On one of my rambling ventures during the summer break, I wandered outside of the North gate. After passing under a train line and taking a right, I stumbled across a dying form of Chinese entertainment: 'Lian ge fang', or to put it in English 'Practice singing room.' Apparently these places were all the rage during the 80's and early 90's, but due to the rise in Private KTV rooms and the arrival of nightclubs, their popularity nose dived. Basically a 'Practice singing room' is just a large room with tables, chairs, disco lights, dance floor, bar and projector. When I entered it definitely looked like it needed a lick of paint and it was basically empty. The young guy working there told me that it got busier at night but I wasn't sure whether he was actually paying attention to what he was saying as he seemed to be pretty excited by the fact he was talking to a foreigner (Not many foreigners come to this area of the city).
I stayed and chatted with him for a few minutes before leaving and wandering further down the alley and coming across a rather rural part of the city. When finding this more rural area I could see the huge number of high rises been built in the distance and since having time to reflect on this, I guess it's only a short while before the original buildings are bulldozed and replaced. When walking around the narrow and compact alleys in this neighborhood, I quickly noticed many three wheel push bikes with their trailers covered in egg shells and food debris. It was then that I noticed many of the people who live in this more underprivileged part of the city, are actually street food vendors.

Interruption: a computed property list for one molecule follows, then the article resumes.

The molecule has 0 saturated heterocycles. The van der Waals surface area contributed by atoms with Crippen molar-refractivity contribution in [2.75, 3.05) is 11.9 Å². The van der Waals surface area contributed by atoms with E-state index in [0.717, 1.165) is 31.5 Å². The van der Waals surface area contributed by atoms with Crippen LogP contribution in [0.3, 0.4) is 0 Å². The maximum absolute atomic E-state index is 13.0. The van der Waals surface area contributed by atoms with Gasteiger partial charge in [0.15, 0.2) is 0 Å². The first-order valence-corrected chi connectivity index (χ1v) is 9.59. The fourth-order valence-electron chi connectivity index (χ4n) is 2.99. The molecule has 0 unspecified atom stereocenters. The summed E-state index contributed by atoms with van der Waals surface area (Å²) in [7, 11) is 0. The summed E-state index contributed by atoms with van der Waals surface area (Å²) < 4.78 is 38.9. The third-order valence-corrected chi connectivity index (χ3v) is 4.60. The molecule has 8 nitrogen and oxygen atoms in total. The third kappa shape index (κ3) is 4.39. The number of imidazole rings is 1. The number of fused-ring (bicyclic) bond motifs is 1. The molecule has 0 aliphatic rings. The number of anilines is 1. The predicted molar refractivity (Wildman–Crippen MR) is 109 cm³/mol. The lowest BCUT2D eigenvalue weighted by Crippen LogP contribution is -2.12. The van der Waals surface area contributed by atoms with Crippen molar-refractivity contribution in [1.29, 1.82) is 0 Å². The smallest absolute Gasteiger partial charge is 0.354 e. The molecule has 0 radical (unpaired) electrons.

As previously stated there aren't many foreigners venture into this part of Xi'an, so I was generally greeted by everyone with wide smiles and the occasional 'Laowai' was thrown in my direction. Many of the homes in this district did not have any gardens or yards, therefore the residents had created chicken coops in the middle of the street. On one occasion some small chicks were roaming free on an elderly woman's door step. I asked her whether or not they ate the chickens, but she told me they only eat the eggs they lay.
I spent about 30 or 40 minutes walking through this mini-maze before deciding to head back home. Walking the streets of Xi'an is definitely an adventure and it amazes me how many of these old neighborhoods can still be found. However, I guess it's only a matter of time before these traditional back street neighborhoods are gone for good.